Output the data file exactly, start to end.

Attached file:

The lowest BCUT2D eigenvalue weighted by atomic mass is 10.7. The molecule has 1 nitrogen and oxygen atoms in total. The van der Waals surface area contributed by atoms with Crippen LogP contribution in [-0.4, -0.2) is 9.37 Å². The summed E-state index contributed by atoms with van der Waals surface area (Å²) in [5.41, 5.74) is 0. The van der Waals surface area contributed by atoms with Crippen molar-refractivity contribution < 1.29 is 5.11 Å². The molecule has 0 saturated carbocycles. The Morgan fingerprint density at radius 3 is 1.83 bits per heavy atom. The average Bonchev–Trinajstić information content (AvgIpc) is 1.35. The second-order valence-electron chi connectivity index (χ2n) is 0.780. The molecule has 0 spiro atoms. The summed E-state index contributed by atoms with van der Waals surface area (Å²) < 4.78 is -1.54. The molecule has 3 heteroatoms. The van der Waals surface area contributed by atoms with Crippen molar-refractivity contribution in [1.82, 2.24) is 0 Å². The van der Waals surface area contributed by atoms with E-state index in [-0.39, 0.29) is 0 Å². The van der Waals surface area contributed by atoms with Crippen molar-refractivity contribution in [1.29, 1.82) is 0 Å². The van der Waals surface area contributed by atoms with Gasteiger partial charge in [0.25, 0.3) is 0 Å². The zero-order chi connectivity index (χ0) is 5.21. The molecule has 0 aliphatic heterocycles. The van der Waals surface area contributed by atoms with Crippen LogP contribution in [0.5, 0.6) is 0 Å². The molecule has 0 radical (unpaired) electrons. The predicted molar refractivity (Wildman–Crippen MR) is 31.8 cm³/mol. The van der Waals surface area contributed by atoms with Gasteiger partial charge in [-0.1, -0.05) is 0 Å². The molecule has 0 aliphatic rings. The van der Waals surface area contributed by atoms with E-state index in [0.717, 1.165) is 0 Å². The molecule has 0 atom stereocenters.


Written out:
The lowest BCUT2D eigenvalue weighted by atomic mass is 10.7. The molecule has 1 nitrogen and oxygen atoms in total. The van der Waals surface area contributed by atoms with Crippen LogP contribution in [-0.4, -0.2) is 9.37 Å². The summed E-state index contributed by atoms with van der Waals surface area (Å²) in [5.41, 5.74) is 0. The van der Waals surface area contributed by atoms with Crippen molar-refractivity contribution < 1.29 is 5.11 Å². The molecule has 0 saturated carbocycles. The Morgan fingerprint density at radius 3 is 1.83 bits per heavy atom. The average Bonchev–Trinajstić information content (AvgIpc) is 1.35. The second-order valence-electron chi connectivity index (χ2n) is 0.780. The molecule has 0 spiro atoms. The summed E-state index contributed by atoms with van der Waals surface area (Å²) < 4.78 is -1.54. The molecule has 3 heteroatoms. The van der Waals surface area contributed by atoms with Crippen molar-refractivity contribution in [1.82, 2.24) is 0 Å². The van der Waals surface area contributed by atoms with E-state index in [-0.39, 0.29) is 0 Å². The van der Waals surface area contributed by atoms with Crippen molar-refractivity contribution in [1.29, 1.82) is 0 Å². The van der Waals surface area contributed by atoms with Gasteiger partial charge in [0.25, 0.3) is 0 Å². The zero-order chi connectivity index (χ0) is 5.21. The molecule has 0 aliphatic heterocycles. The van der Waals surface area contributed by atoms with Crippen LogP contribution in [0.5, 0.6) is 0 Å². The molecule has 0 radical (unpaired) electrons. The predicted molar refractivity (Wildman–Crippen MR) is 31.8 cm³/mol. The van der Waals surface area contributed by atoms with Gasteiger partial charge in [-0.1, -0.05) is 0 Å². The molecule has 0 aliphatic rings. The van der Waals surface area contributed by atoms with E-state index in [0.717, 1.165) is 0 Å². The molecule has 0 atom stereocenters.